In Mrs. Patmore’s time, surgery to remove cataracts was a bit more complicated. The initial wound to operate on the eye would have been larger, and when doctors had finished operating, that cut might likely have been sewn up with a needle and thread.
Spanish Flu – Lavinia
When Spanish Flu hits the Crawley household, three characters are taken ill: The butler, Mr. Carson; lady of the house Cora Grantham; and Lavinia Swire, a young woman betrothed to Downton Abbey heir Matthew Crawley. Mr. Carson attempts to hide his illness and get on with the work of the estate (in typical Mr. Carson fashion), and it is Lady Grantham who suffers the most from fever and delirium. However, Lady Grantham recovers, and quite suddenly Lavinia worsens, and finally dies.
If a member of its household had not succumbed to Spanish Flu, Downton Abbey would have been an anomaly for its time. Spanish Flu is estimated to have affected 500 million people around the world, killing as many as 100 million of those infected. The flu virus, H1N1, is the same virus that lead to the 2009 flu pandemic beginning in Southeast Asia.
The H1N1 virus is similar to the common flu in its symptoms of nausea, vomiting and fever; however, H1N1 is far more deadly. Whereas less than half of one percent of sufferers will die from the common flu, around one in five people affected by H1N1 will not survive. Most of these fatalities are due to a compromised immune system, and further complications of the flu such as pneumonia.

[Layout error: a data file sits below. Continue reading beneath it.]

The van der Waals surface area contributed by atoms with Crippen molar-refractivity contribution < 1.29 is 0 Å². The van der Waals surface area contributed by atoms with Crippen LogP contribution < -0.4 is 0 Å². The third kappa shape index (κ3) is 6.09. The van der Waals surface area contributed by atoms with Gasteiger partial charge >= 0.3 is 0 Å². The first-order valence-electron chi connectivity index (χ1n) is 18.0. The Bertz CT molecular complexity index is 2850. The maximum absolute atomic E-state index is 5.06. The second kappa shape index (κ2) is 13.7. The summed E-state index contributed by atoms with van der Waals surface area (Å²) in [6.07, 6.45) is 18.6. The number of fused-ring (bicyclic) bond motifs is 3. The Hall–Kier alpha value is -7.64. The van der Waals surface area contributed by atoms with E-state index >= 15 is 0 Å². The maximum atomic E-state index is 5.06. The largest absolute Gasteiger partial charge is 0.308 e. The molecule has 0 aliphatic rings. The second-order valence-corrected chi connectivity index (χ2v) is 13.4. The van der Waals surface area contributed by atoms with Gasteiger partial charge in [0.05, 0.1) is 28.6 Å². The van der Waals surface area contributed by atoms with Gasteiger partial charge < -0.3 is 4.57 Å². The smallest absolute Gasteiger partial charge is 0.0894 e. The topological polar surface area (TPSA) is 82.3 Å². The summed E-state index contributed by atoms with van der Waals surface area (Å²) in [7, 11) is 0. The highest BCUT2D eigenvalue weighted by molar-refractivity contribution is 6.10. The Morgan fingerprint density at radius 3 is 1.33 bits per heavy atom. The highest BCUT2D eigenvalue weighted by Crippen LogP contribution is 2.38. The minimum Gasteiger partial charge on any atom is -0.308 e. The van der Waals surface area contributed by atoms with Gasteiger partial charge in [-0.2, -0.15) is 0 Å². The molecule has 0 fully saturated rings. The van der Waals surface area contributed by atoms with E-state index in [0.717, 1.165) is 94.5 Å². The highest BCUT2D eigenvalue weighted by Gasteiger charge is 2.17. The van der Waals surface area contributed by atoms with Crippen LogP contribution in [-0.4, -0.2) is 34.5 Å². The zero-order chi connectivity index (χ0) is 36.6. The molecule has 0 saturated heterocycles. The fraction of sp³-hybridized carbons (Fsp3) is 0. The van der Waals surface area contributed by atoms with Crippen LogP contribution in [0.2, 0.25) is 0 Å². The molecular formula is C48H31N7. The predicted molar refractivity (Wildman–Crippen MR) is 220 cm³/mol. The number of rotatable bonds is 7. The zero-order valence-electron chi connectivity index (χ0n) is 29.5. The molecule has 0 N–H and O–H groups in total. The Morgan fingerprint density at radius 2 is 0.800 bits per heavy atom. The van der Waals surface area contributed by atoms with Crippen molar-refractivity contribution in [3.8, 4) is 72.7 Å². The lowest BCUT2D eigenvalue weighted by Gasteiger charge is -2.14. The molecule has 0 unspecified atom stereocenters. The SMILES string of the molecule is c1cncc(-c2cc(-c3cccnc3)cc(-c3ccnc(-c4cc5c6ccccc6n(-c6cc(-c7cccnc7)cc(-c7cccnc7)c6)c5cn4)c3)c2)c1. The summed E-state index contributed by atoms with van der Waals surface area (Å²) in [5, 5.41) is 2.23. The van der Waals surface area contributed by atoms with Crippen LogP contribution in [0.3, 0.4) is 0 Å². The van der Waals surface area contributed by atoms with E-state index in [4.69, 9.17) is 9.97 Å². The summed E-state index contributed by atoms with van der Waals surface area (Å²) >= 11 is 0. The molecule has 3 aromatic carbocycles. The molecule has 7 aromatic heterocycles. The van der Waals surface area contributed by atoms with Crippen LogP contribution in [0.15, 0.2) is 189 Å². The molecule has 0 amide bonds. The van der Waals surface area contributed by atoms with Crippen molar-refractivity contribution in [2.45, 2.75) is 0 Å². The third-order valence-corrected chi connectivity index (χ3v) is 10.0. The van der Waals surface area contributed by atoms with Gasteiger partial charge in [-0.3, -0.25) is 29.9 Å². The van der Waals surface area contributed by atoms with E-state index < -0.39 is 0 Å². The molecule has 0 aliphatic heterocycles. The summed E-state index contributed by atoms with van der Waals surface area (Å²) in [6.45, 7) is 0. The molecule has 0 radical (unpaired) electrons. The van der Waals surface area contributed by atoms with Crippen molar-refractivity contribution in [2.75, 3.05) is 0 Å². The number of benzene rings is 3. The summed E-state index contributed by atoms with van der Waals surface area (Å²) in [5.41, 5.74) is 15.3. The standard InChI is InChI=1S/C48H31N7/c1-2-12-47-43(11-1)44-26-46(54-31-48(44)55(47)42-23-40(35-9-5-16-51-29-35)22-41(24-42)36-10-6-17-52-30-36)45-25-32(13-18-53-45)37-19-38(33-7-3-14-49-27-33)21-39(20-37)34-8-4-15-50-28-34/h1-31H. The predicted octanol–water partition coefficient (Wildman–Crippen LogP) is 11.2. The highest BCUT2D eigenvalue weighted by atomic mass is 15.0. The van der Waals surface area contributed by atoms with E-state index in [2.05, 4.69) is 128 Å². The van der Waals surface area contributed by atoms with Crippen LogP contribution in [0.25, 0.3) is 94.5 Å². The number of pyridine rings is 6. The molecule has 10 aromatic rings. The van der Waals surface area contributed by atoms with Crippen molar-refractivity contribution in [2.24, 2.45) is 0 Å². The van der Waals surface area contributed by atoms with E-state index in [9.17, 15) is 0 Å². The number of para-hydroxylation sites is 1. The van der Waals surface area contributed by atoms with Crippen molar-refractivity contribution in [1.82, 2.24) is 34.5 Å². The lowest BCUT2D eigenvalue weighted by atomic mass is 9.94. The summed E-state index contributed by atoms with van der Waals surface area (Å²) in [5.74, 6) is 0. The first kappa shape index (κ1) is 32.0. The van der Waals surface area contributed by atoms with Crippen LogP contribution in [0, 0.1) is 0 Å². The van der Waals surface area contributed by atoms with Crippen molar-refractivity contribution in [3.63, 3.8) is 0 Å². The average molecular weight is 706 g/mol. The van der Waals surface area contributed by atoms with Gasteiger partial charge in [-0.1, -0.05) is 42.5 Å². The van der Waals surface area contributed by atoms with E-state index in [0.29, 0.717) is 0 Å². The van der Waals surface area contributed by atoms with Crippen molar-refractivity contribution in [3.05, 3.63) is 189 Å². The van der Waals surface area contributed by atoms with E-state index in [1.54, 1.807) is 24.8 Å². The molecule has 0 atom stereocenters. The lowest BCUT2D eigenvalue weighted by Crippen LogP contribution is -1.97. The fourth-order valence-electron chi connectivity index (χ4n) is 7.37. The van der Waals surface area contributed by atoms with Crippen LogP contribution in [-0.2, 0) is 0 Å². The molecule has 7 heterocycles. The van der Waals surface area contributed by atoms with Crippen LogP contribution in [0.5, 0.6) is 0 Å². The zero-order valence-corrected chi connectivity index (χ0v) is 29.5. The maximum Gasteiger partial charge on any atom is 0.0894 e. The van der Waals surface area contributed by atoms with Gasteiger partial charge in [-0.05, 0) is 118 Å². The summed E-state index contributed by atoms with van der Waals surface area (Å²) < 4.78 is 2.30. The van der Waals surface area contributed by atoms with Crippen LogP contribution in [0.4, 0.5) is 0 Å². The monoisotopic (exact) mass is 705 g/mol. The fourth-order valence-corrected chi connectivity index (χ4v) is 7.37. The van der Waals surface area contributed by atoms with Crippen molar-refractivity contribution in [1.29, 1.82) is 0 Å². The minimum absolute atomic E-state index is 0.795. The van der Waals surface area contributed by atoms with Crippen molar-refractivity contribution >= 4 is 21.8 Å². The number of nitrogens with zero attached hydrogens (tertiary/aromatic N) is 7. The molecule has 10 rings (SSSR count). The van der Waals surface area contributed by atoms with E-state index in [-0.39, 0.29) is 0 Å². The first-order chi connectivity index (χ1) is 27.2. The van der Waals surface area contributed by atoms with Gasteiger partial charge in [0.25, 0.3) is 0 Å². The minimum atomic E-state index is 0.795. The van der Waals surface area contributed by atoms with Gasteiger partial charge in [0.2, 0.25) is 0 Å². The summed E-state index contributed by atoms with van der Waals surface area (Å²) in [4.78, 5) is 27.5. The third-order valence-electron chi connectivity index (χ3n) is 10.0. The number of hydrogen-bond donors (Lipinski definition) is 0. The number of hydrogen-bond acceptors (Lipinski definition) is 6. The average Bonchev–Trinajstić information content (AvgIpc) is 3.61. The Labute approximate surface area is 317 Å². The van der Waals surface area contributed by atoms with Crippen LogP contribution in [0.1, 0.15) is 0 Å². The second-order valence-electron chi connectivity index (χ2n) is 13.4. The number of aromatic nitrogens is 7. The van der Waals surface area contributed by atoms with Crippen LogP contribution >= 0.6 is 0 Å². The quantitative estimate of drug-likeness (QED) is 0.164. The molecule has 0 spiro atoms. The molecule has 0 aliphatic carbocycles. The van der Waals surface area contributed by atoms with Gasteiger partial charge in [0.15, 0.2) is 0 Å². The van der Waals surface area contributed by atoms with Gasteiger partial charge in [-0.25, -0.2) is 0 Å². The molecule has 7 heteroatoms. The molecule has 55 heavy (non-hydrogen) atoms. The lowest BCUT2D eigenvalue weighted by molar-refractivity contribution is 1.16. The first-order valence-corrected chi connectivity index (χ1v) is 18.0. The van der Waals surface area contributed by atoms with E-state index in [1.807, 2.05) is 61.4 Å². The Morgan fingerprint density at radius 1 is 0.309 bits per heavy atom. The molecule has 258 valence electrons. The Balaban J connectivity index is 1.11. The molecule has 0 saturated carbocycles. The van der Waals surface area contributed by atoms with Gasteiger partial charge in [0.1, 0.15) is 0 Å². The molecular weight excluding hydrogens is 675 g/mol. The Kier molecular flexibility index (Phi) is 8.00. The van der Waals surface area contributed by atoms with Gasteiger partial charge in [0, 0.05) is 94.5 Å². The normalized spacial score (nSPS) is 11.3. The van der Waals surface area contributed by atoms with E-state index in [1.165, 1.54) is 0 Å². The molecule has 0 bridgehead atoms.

In 1918 and 1919, Spanish Flu was thought to have spread due to tight living quarters during the First World War. With soldiers crowding together in barracks, and sick men sent home on tightly-packed trains, it’s no surprise that the disease was able to multiply rapidly. Unfortunately, like Lavinia, many of those infected by the Spanish Flu were not soldiers themselves, but family members back home.
Dropsy – The Farmer
Our poor, unnamed farmer utters barely two sentences, yet provides for plenty of drama at the beginning of Downton Abbey Series One. The local physician, Dr. Clarkson, thinks that the farmer’s heart problems, known in the early 1900s as dropsy, should be treated using old fashioned methods. The tenacious Mrs. Crawley, a former nurse during the Boer War, disagrees and insists that he perform a pericardiocentesis on the farmer to remove excess fluid from the sac around the heart. In the end, with a bit of adrenaline to get his heart beating once again, the treatment is deemed a success.
Nowadays, we would call the farmer’s condition congestive heart failure – a condition wherein fluid collects around the heart, thereby rendering it unable to pump blood around the body. Just like today, dropsy may have been caused in the early 1900s by a number of factors, including high blood pressure, diabetes, or untreated heart disease. Of course, one could argue that the real illness in this episode is the lack of women allowed into the medical profession in the early twentieth century; an illness which has since been cured.